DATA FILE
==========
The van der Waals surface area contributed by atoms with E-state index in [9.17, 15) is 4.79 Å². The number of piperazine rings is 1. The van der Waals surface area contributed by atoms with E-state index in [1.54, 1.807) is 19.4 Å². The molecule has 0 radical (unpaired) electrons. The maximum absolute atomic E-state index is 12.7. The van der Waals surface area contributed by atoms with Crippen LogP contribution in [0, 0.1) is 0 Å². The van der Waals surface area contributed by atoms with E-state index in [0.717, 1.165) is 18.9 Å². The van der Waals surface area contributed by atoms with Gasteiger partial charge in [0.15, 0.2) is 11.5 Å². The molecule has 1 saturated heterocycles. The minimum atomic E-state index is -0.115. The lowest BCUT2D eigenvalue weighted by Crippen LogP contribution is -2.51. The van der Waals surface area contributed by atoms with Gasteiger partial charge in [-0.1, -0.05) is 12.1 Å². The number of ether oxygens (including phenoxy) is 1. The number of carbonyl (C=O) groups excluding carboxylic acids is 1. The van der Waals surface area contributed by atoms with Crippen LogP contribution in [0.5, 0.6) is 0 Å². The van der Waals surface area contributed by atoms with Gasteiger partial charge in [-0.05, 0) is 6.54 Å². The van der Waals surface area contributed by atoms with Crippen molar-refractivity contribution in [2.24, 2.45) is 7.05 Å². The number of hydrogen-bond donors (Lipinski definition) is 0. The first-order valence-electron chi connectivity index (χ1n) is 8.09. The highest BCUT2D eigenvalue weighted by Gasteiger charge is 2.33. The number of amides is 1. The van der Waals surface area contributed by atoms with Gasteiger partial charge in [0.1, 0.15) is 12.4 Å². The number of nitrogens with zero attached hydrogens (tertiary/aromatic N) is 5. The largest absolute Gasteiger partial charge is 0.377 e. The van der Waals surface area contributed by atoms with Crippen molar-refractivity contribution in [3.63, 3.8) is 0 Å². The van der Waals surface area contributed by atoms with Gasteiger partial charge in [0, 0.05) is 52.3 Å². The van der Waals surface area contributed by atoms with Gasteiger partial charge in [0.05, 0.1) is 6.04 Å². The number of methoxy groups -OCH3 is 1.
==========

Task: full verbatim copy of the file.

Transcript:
The van der Waals surface area contributed by atoms with E-state index in [9.17, 15) is 4.79 Å². The number of piperazine rings is 1. The van der Waals surface area contributed by atoms with E-state index in [1.54, 1.807) is 19.4 Å². The molecule has 0 radical (unpaired) electrons. The maximum absolute atomic E-state index is 12.7. The van der Waals surface area contributed by atoms with Crippen LogP contribution in [0, 0.1) is 0 Å². The van der Waals surface area contributed by atoms with E-state index in [0.717, 1.165) is 18.9 Å². The van der Waals surface area contributed by atoms with Gasteiger partial charge in [0.15, 0.2) is 11.5 Å². The molecule has 1 saturated heterocycles. The minimum atomic E-state index is -0.115. The lowest BCUT2D eigenvalue weighted by Crippen LogP contribution is -2.51. The van der Waals surface area contributed by atoms with Gasteiger partial charge in [-0.1, -0.05) is 12.1 Å². The number of ether oxygens (including phenoxy) is 1. The number of carbonyl (C=O) groups excluding carboxylic acids is 1. The van der Waals surface area contributed by atoms with Crippen LogP contribution in [0.5, 0.6) is 0 Å². The van der Waals surface area contributed by atoms with Gasteiger partial charge in [-0.05, 0) is 6.54 Å². The van der Waals surface area contributed by atoms with Crippen molar-refractivity contribution in [2.24, 2.45) is 7.05 Å². The number of hydrogen-bond donors (Lipinski definition) is 0. The first-order valence-electron chi connectivity index (χ1n) is 8.09. The highest BCUT2D eigenvalue weighted by Gasteiger charge is 2.33. The number of amides is 1. The van der Waals surface area contributed by atoms with Gasteiger partial charge in [0.1, 0.15) is 12.4 Å². The number of nitrogens with zero attached hydrogens (tertiary/aromatic N) is 5. The largest absolute Gasteiger partial charge is 0.377 e. The van der Waals surface area contributed by atoms with Crippen molar-refractivity contribution in [3.63, 3.8) is 0 Å². The van der Waals surface area contributed by atoms with Gasteiger partial charge in [0, 0.05) is 52.3 Å². The van der Waals surface area contributed by atoms with Gasteiger partial charge in [0.05, 0.1) is 6.04 Å². The number of methoxy groups -OCH3 is 1.